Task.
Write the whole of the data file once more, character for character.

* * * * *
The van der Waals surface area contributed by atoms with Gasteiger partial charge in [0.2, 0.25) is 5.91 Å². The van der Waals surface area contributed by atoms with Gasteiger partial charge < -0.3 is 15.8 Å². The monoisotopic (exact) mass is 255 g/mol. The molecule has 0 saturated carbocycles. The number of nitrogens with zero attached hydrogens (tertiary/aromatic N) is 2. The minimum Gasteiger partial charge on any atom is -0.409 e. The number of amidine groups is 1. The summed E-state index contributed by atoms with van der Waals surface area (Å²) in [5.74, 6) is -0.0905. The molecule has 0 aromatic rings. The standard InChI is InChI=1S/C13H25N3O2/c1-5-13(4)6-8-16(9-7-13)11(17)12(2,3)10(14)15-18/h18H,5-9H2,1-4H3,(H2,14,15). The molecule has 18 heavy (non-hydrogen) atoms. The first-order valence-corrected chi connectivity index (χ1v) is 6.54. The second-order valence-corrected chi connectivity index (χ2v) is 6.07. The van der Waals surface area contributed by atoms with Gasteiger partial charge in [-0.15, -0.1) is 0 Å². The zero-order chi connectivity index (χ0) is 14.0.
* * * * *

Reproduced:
The van der Waals surface area contributed by atoms with Gasteiger partial charge in [0.2, 0.25) is 5.91 Å². The van der Waals surface area contributed by atoms with Gasteiger partial charge < -0.3 is 15.8 Å². The monoisotopic (exact) mass is 255 g/mol. The molecule has 0 saturated carbocycles. The number of nitrogens with zero attached hydrogens (tertiary/aromatic N) is 2. The minimum Gasteiger partial charge on any atom is -0.409 e. The number of amidine groups is 1. The summed E-state index contributed by atoms with van der Waals surface area (Å²) in [5.74, 6) is -0.0905. The molecule has 0 aromatic rings. The standard InChI is InChI=1S/C13H25N3O2/c1-5-13(4)6-8-16(9-7-13)11(17)12(2,3)10(14)15-18/h18H,5-9H2,1-4H3,(H2,14,15). The molecule has 18 heavy (non-hydrogen) atoms. The first-order valence-corrected chi connectivity index (χ1v) is 6.54. The second-order valence-corrected chi connectivity index (χ2v) is 6.07. The van der Waals surface area contributed by atoms with Gasteiger partial charge in [-0.15, -0.1) is 0 Å². The zero-order chi connectivity index (χ0) is 14.0.